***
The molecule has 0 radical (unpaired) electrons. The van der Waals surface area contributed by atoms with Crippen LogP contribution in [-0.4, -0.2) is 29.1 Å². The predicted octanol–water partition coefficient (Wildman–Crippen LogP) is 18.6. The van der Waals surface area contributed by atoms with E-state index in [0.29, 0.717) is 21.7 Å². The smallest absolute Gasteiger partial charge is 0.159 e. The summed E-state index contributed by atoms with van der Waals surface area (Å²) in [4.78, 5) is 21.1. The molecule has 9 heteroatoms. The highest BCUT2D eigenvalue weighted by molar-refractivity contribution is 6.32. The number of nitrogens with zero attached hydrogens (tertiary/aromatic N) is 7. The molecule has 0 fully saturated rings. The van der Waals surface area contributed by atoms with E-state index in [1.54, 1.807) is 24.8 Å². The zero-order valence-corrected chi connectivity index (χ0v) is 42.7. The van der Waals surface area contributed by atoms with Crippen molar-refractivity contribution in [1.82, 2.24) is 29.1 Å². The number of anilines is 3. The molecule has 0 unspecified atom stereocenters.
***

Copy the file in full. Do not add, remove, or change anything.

The molecule has 0 radical (unpaired) electrons. The van der Waals surface area contributed by atoms with Crippen LogP contribution in [-0.4, -0.2) is 29.1 Å². The predicted octanol–water partition coefficient (Wildman–Crippen LogP) is 18.6. The van der Waals surface area contributed by atoms with E-state index in [0.29, 0.717) is 21.7 Å². The smallest absolute Gasteiger partial charge is 0.159 e. The summed E-state index contributed by atoms with van der Waals surface area (Å²) in [4.78, 5) is 21.1. The molecule has 9 heteroatoms. The highest BCUT2D eigenvalue weighted by molar-refractivity contribution is 6.32. The number of nitrogens with zero attached hydrogens (tertiary/aromatic N) is 7. The molecule has 0 fully saturated rings. The van der Waals surface area contributed by atoms with E-state index in [1.54, 1.807) is 24.8 Å². The zero-order valence-corrected chi connectivity index (χ0v) is 42.7. The van der Waals surface area contributed by atoms with Crippen molar-refractivity contribution in [1.82, 2.24) is 29.1 Å². The number of anilines is 3. The molecule has 0 unspecified atom stereocenters.